Visiting Oruro outside Carnaval – YES OR NO?

Oruro. A name not as well known as La Paz, a city high up in the mountains and Governmental Capital of Bolivia, only to be followed closely by Sucre, the actual Capital of the country. Besides that, places like the Salar de Uyuni, Copacabana and Lago Titicaca score high on the ‘which-places-do-I-actually-know-in-Bolivia’ list. Only when it comes to celebrating carnaval in Bolivia, it appears that people start to recognize the sounds of its name. Oruro. Capital of Carnaval and Folklore in Bolivia.

I have to admit that I didn’t know why I went to Oruro. At that moment, I was still preparing to go to Sajama – Mountain in the East of Bolivia, close to Chile, seems to be extraordinarily beautiful, but hard to get to and I sadly didn’t make it there. It’s settled on number 1 to do when and if I get back to Bolivia. -, wether it would be alone or with a travel partner I’d found along the way, I wasn’t sure yet. I had no clue as to what to do once there, the only thing I knew about Oruro was its association with Carnaval. With 3 months to go until february, Carnaval would be a no-no. Having looked online and found none of the ‘usual’ hostels – Even when I don’t like staying in party hostels for example, having them in a city means you have a backpacker crowd + things to do and people to meet – it meant the city obviously wasn’t on the usual backpacker’s route, making it all the more interesting to visit for me.

After a long busride from Potosi to Oruro, arriving in the dark at Hostal Graciela was a blessing. Mainly because of the small Mexican restaurant right next to it, serving the best Mexican food – besides the flautas Ale made for me in Quito, a story I haven’t told you yet – I had since leaving Mexico. – Okay, I admit, a Mexican restaurant in a Bolivian city is not a reason to visit said city, but it definitely helps knowing you can find some decent foreign food. – I was hungry and it made me all the happier to know that Alejandro, the manager of both restaurant and hostel, offered a ‘Free Walking Tour’ of the city the next day.

Jezus and his Monsters…Painting inside the Church of the Virgin del Socavón


Most of the history and legends of Oruro I’ve got to know is thanks to Alejandro and his tour that day. I loved it, I loved the city for it and in hindsight I wish I spent a bit more time there before rushing over to La Paz. Oruro is a city filled to the brim with local legends and folklore, situated on the Altiplano, about 3700m above sea level. The Uru Uru tribe lived in there long before the Incas ruled the area. After the Spanish colonialists arrived, they took the land and founded a city that got quite wealthy through tin mining – Until the biggest tin mine ran out of tin, that is. -. Up until now the local economy is still based upon the different mining activities in the mountains surrounding the city, which is named Oruro after the Spanish mispronounced the old Uru Uru’s name. – So far the history lesson, I’m not an historian, so hopefully I could somehow summarize centuries of history in a couple of sentences. – Just to give you a quick idea what to expect when visiting: a ton of indigenous influences, a city filled with hills, which can leave you out of breath if you’re not yet accustomed to the high altitude and Oruro is very proud of it’s cultural heritage, a mixture of old legends and Christian religion.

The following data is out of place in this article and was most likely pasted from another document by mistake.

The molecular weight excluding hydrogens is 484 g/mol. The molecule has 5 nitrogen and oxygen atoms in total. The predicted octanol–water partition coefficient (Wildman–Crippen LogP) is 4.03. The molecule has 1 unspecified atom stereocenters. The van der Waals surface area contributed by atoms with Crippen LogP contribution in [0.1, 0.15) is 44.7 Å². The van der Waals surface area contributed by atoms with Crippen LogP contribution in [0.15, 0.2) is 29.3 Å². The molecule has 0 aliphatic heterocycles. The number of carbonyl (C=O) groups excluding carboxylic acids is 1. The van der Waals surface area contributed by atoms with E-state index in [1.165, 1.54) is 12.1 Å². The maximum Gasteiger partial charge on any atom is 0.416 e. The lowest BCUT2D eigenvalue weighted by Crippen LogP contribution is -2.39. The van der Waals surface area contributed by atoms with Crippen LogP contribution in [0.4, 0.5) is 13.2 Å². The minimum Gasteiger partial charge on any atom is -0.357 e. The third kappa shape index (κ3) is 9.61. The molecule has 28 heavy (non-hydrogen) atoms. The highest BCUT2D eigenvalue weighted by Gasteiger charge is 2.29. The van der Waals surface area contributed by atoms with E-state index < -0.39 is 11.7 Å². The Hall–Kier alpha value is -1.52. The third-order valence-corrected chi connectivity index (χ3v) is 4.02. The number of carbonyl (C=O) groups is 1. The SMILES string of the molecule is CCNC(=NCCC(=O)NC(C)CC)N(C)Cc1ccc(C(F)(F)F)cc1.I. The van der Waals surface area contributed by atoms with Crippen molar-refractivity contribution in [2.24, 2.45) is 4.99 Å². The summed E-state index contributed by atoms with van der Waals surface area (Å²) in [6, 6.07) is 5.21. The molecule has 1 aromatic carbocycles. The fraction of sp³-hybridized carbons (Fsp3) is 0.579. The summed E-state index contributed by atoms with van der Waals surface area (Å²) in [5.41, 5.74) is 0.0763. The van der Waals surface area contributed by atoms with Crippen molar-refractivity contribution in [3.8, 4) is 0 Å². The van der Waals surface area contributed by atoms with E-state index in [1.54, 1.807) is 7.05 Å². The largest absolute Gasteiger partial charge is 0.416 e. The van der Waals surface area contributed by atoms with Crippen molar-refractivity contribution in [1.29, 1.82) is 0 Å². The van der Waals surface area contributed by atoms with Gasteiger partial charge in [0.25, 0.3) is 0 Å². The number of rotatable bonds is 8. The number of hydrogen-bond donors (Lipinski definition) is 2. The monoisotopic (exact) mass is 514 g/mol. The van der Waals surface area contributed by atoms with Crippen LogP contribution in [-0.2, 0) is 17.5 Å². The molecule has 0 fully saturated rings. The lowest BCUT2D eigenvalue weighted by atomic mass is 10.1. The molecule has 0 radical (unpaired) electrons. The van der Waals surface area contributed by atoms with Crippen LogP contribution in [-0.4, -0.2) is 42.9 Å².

Traditional costumes for upcoming Carnaval
Masks and costumes for Carnaval

One of the first things I saw and visited with Alejandro, was a mural about the 4 plagues that threatened the city after the Urus stopped to pray and obey their gods: giant Hormigas (ants), a giant Sapo (toad), a giant Vibra (viper) and a giant Lagarto (lizard). Luckily, the city was saved by the Virgin del Socavón, Mary of the Mineshaft, who was warned by Chiru Chiru – a Bolivian Robin Hood who stole from the rich and gave it to the poor, with his hiding place in the mineshafts around the city -, she turned the huge beasts into creatures of sand and stone. Even now you can visit their corpses, the Ants being Los Arenales, a type of Sand dunes at the northeast, the Serranía de Asiruni being the body of the Viper in the south, you’ll be able to find the Toad in the north and the Lizard is the rock formation at Cala Cala to the east. The mixture of legends becomes even more interesting when you know that Chiru Chiru has been guarded by the Virgin del Socavón until he died. Being stabbed in the heart while robbing one of his victims, he escaped and dragged himself to safety into one of the mineshafts. The Virgin came to his side and stayed with him on his deathbed. Later, when miners discovered his corpse, they saw the image of the Virgin above him, becoming the Virgin del Socavón – Socavón literally means mineshaft – which you can still visit in Oruro. To honor him, the miners dressed like Devils and went around the shafts – the Devil is the watchman of the inner earth according to Aymara beliefs -, giving birth to a tradition that is repeated in the Diablada, the traditional devil dance during Oruro Carnaval. With giant Ants and Vipers, the Virgin of the Mineshaft and Devils, you know now what to expect: Oruro is filled to the brim with street art, depicting their local legends. – The worst thing is that I enjoyed my walk around the city so much I forgot to take pictures… – Around every corner you’ll find murals and paintings of monsters and devils. The city has built a new cable car up the mountain where one of the biggest Virgins of Latin America stands – of course, what did you expect? –, with the interiors of both stations decorated completely with dancing devils when you start your ride at the bottom, to arrive and see angels at the top. I absolutely loved it.